Maynard James Keenan, Rock's Most Unusual Winemaker
Maynard Keenan has to be one of the most enigmatic and musically schizophrenic men in rock. A soldier in the U.S. Army in the '80s, Keenan did a four-year tour of duty and then entered civilian life. He met future Tool guitarist Adam Jones in 1988 and one year later, the monolithic prog-metal group was born when the two enlisted drummer Danny Carey and bassist Justin Chancellor.
Keenan has had a myriad of side projects in music and film. He blew up modern-rock radio with the wiry and divisive A Perfect Circle in 2000, and confounded some with his solo Puscifer project. He was a semi-regular guest on HBO's Mr. Show with Bob and David as the lead singer of a fictitious metal band called - funnily enough - Puscifer.
A few years back, Keenan started a vineyard in Arizona - an area not generally associated with wine-making - with fellow vintner Eric Glomski, Since 2004, Caduceus Cellars has been producing bottles of well-received wine from his Merkin Vineyard.
Keenan hits Houston Thursday afternoon at the Whole Foods Market in Sugar Land (15900 Southwest Freeway, 4:30-7:30 p.m.). He'll be signing bottles of his wine and making spaghetti and other homemade organic dishes that he hopes to one day package and sell along with the wine. Kind of like a prog-metal Paul Newman.
Pretty wicked for the dude who sang "Prison Sex" and "Hooker with a Penis"...
Rocks Off: What made you delve into the wine business? Maynard Keenan: It's really about independence, but that sounds vague. That's the only word I can think of really.
RO: To create something on your own? MK: Communities in Europe are relatively sustainable and bomb-proof, compared to what's going on in the world around them. There's something committed when you have vines in a community. There's something about you in it for the long haul. Little activities are established around that in the area.
RO: Not so plastic? An organic process? MK: It's not like planting lettuce. There's a much more artistic focus that comes with wine-making and grape-growing. But also the time frame it takes to establish a vineyard, discovering all the benefits and nuances of our efforts long after we are dead.
RO: Do you see any parallels between the cultivation process of wine and the creation of music? MK: People that embrace new ideas and take risks and challenges, for them it's about expanding their senses and consciousness. To write it off as just comparing music to wine-making is limiting. It's leaving out cooking, painting, fitness, diet, world travel. All those things help expand your awareness and help one become a more conscious being.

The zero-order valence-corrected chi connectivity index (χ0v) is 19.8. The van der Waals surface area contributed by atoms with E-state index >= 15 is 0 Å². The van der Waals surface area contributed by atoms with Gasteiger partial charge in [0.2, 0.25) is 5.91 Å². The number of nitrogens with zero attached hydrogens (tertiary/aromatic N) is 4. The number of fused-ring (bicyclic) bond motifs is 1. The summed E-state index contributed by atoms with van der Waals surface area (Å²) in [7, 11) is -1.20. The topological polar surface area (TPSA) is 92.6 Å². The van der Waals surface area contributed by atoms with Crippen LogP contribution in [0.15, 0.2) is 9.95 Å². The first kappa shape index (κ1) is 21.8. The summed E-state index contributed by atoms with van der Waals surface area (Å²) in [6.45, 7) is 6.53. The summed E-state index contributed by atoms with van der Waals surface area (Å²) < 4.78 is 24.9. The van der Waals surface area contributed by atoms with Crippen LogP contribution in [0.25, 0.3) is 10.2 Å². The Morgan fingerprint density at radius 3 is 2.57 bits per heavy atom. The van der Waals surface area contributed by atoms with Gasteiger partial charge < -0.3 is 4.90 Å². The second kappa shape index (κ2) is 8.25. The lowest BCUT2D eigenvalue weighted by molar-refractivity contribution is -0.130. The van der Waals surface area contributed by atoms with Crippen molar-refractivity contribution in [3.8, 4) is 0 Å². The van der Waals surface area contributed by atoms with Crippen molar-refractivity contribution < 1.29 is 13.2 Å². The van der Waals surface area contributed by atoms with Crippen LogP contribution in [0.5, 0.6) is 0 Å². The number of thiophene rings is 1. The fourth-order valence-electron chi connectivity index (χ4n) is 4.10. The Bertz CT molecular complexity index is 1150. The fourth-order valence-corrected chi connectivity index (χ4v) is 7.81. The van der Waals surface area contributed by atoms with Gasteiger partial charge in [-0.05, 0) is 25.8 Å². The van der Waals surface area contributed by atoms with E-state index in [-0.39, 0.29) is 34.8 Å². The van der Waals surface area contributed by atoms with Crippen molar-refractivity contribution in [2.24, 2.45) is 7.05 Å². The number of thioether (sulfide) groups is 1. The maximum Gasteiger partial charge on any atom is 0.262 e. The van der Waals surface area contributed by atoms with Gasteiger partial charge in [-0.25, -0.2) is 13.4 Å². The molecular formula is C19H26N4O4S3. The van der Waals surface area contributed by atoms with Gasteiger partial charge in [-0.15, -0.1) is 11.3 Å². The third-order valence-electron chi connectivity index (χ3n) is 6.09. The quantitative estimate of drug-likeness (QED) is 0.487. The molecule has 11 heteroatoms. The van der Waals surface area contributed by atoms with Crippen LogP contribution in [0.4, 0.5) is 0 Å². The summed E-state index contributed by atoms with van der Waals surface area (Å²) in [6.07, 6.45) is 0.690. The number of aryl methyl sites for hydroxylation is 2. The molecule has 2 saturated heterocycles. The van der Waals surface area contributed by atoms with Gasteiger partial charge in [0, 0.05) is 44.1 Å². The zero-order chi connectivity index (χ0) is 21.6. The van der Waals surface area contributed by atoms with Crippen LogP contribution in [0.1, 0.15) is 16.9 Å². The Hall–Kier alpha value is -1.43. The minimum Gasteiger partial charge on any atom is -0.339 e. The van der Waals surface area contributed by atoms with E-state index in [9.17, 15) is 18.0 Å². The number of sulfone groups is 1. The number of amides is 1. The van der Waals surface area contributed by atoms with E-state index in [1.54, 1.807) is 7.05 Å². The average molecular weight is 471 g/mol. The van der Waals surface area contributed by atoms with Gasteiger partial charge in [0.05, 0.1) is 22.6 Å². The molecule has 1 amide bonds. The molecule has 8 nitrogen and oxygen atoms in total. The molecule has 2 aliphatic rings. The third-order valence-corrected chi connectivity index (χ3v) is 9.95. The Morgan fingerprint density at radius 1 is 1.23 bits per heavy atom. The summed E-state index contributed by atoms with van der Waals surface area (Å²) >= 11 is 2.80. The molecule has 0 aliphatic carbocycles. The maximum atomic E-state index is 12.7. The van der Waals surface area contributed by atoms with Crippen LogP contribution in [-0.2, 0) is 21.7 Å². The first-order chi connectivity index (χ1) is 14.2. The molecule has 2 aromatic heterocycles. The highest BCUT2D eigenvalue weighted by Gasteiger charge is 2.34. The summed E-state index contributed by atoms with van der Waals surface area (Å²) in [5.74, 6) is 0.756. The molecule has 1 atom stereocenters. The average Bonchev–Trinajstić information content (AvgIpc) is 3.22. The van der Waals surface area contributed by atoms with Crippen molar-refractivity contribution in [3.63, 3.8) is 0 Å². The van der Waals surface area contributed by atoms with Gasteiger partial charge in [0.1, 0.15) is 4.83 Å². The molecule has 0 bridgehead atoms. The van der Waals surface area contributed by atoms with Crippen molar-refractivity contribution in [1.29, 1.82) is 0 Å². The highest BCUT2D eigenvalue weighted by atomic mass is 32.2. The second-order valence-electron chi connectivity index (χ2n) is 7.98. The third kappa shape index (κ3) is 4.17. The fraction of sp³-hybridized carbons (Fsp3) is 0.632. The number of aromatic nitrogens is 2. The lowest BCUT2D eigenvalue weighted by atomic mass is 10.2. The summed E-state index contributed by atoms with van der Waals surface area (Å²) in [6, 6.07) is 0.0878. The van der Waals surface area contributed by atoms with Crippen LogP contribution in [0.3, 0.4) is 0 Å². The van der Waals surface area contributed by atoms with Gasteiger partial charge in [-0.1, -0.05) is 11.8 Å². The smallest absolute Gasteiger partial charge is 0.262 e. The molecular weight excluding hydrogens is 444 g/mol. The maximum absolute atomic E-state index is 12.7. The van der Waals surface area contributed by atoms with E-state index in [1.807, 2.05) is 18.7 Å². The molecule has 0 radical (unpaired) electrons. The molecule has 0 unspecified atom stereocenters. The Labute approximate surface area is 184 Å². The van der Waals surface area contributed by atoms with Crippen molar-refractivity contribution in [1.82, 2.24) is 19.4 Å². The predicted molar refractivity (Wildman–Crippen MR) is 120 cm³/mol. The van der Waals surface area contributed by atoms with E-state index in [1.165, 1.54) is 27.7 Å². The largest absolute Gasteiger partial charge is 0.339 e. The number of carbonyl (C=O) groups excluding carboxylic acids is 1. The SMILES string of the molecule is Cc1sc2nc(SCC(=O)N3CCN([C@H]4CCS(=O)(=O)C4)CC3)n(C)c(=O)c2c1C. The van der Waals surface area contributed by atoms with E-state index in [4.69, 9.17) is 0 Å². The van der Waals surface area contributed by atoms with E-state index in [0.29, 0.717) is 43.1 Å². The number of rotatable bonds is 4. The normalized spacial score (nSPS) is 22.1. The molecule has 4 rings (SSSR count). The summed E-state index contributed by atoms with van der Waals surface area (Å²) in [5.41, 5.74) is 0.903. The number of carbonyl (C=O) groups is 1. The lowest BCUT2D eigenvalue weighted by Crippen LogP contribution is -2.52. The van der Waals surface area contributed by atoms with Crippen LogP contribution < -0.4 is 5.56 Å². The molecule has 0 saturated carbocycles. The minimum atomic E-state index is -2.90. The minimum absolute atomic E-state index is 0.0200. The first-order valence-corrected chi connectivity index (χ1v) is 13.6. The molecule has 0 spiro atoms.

RO: Out of all your wines, which one is your favorite? Which one would you suggest? MK: They are all different. It's all depending on what you are eating, what you are pairing them with. They are all expressions of some sort. We are still figuring out where we are going and seeing what Arizona has to offer as far as site characteristics. There are several different paths you can take. We are trying to break out of the general rules of wine. But as far as one that stands out? They are all standing out in their own way, sorry! (laughs).
RO: Like kids? You can't have a favorite... MK: You spend some so much time focusing on each one, generally only looking at the weaknesses to try to build on them.
RO: Most people don't see Arizona as wine country... MK: It's not known now, but pre-Prohibition and the world wars, there were vineyards all over. The vines were pulled out during Prohibition. It's actually a perfect area for vineyards, but it's an expensive upstart. It takes commitment to the idea.
RO: The name of your vineyard is "Merkin." [Ed. note: a pubic-hair toupee.] Does that reference go over people's heads? MK: Mostly... (laughs). But I like it.
RO: As far as music goes, what are you working on? MK: Just Puscifer stuff. But I'm working on the wine mostly.
RO: Any new Tool stuff? You and Adam Jones have been working together for about 20 years or so. MK: We have no idea. It will happen when it happens. Most people look at a band as a marriage, but we say "no" to that. We have to court each other and then start over. Decide whether we get along, and then have the baby.
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